The more I learn about Dylan the more convinced I am that he was a genius.  As we know, a lot of famous writers were from very privileged backgrounds.  And Dylan’s Dad was no slouch.  But the big D was completely focused on being a writer.  He wanted it.  Arguably, he needed it.  But he did it largely himself, though hard work and determination and never went to university.  

It’s interesting, that any artist who didn't attend the great Oxbridge universities seems always to be snubbed early on in their careers.  Including Shakespeare, although he was a bit earlier, of course.  And that’s the great thing about celebrations like Dylan Day.  Our pub crawl is designed to look at Dylan Thomas the man in London, and his contemporaries.  

So forget the privilege and forget the University.  Find the man and you will find the genius.  That's my idea anyway.  Especially because I want you to buy a ticket!


20 years since we lost the Alan Ginsberg Beat, man!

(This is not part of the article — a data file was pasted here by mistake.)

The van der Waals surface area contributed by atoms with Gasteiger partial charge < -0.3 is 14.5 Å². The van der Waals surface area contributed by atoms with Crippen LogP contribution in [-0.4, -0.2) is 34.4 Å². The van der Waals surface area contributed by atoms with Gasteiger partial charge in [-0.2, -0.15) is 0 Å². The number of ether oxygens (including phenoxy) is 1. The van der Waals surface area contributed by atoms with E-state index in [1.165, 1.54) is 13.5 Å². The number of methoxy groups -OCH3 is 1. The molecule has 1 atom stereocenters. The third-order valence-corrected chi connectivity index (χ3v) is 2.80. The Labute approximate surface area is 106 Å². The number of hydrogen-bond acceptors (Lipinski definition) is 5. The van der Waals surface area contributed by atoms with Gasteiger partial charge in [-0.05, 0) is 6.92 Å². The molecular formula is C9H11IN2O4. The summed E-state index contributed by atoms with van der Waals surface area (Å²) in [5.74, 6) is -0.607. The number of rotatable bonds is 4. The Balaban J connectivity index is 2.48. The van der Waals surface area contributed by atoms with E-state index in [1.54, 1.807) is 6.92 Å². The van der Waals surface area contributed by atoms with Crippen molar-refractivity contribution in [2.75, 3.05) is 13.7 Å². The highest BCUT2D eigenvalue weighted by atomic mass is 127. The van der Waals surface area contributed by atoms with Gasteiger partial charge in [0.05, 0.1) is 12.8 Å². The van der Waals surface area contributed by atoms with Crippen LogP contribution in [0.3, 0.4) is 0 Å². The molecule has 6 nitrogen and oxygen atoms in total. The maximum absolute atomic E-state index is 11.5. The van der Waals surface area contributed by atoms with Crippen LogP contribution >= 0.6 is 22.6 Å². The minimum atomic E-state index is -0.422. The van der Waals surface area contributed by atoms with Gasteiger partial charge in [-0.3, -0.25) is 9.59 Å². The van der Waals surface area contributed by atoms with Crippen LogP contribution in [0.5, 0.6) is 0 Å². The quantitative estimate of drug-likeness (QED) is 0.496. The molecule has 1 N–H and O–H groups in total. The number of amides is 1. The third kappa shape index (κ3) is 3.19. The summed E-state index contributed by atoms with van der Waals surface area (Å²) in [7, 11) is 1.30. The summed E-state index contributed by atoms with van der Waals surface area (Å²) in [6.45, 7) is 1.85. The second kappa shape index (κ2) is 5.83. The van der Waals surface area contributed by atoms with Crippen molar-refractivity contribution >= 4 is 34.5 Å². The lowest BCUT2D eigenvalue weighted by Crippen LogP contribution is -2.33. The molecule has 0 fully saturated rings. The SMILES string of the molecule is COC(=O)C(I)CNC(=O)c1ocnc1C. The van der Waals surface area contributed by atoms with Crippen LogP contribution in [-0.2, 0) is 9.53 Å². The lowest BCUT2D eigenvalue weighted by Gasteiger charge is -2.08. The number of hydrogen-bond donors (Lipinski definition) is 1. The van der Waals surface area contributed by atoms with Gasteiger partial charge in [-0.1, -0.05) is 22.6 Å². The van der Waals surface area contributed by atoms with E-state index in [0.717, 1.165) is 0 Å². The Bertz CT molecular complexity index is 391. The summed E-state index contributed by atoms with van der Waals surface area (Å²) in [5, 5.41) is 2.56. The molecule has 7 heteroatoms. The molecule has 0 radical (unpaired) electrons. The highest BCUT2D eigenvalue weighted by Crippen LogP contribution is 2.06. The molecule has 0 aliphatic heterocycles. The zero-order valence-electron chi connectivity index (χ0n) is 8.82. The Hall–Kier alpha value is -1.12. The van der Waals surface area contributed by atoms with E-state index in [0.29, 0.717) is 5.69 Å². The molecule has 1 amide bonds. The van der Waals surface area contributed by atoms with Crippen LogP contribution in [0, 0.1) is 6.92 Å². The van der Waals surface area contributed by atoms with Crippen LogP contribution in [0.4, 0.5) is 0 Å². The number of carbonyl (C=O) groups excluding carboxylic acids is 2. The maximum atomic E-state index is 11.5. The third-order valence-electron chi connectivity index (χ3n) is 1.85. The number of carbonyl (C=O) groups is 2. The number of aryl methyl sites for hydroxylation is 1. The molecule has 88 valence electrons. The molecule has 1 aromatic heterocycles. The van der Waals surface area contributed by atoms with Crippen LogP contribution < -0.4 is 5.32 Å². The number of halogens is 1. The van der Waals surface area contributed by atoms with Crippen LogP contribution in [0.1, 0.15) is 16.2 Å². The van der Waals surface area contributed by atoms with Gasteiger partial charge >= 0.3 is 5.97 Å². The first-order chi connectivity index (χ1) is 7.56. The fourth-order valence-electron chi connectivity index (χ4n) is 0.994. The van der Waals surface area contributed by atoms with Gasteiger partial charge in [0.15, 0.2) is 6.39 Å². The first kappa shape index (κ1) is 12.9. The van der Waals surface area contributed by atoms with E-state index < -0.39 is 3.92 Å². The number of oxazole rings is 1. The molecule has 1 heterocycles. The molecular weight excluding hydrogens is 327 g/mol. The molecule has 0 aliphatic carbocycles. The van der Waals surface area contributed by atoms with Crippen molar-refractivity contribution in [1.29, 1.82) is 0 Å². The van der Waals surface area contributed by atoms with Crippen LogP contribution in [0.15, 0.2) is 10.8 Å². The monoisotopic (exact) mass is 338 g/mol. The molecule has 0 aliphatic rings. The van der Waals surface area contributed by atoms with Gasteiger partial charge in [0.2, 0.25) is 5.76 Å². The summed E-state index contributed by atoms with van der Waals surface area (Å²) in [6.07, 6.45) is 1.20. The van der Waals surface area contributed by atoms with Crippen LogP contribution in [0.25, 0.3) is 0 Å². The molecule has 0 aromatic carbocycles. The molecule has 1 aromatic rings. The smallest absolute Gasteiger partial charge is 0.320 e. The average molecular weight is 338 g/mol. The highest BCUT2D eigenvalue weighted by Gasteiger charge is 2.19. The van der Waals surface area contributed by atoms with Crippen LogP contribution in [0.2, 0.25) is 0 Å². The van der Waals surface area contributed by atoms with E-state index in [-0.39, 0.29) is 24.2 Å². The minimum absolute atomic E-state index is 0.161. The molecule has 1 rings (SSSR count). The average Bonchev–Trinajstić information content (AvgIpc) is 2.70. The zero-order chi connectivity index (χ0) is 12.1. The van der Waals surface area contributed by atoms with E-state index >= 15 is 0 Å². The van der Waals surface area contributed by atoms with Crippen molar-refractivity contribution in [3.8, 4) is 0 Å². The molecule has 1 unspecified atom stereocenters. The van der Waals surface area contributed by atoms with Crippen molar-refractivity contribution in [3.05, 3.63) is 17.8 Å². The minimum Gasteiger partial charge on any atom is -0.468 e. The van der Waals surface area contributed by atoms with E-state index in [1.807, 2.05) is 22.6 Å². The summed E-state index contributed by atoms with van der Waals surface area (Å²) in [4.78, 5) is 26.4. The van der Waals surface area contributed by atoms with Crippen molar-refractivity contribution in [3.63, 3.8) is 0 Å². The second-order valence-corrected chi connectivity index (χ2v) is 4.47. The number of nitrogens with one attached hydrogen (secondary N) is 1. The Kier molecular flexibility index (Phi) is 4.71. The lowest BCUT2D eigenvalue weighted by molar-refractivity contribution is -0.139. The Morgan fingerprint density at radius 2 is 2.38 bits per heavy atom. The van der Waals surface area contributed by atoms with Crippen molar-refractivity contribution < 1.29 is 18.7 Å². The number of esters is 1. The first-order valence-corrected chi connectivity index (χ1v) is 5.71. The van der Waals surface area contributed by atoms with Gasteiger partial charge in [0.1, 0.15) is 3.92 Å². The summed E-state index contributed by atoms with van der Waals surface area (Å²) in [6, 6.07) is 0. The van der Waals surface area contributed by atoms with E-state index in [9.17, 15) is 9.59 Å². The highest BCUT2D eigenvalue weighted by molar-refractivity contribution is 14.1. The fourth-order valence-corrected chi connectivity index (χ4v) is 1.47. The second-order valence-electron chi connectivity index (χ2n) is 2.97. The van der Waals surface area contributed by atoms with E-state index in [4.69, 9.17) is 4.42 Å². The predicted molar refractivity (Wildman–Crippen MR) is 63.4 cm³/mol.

April 8, 2017
Although our ‘manor’, as they say in all the best cockney gangster films, is most definitely London, there was an anniversary this week involving an American writer that I had to mention. - especially as he came to London for a while.  Now, as you know, I love Americans.  I’ve not met a bad ‘un yet.  It’s interesting that since His Trumpness became boss of the good old US of A, there has been a huge rise in the sale of George Orwell’s dystopian novel, 1984.  Shows you what a good ...

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Top Writers Pubs. The King & Queen, Fitzrovia, W1. Bob Dylan, Withnail and not I.

March 4, 2017
There are many pubs in Fitzrovia, just North of Oxford Street in Central London, W1 and most have some claim to fame, but the King & Queen, on Foley Street, in the shadow of the Post Office Tower, is a personal favourite for a number of reasons - although chiefly, as with most decent boozers - because of the staff.  
It's what we would call a ‘proper’ pub.  It's part of a small chain now, I think.  According to the website, it's been owned by the family run LEA Taverns since 1985, and a jo...

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If you are planning on coming to London, check out this creative guide.

February 10, 2017
Good Areas for Creative Pubs in London.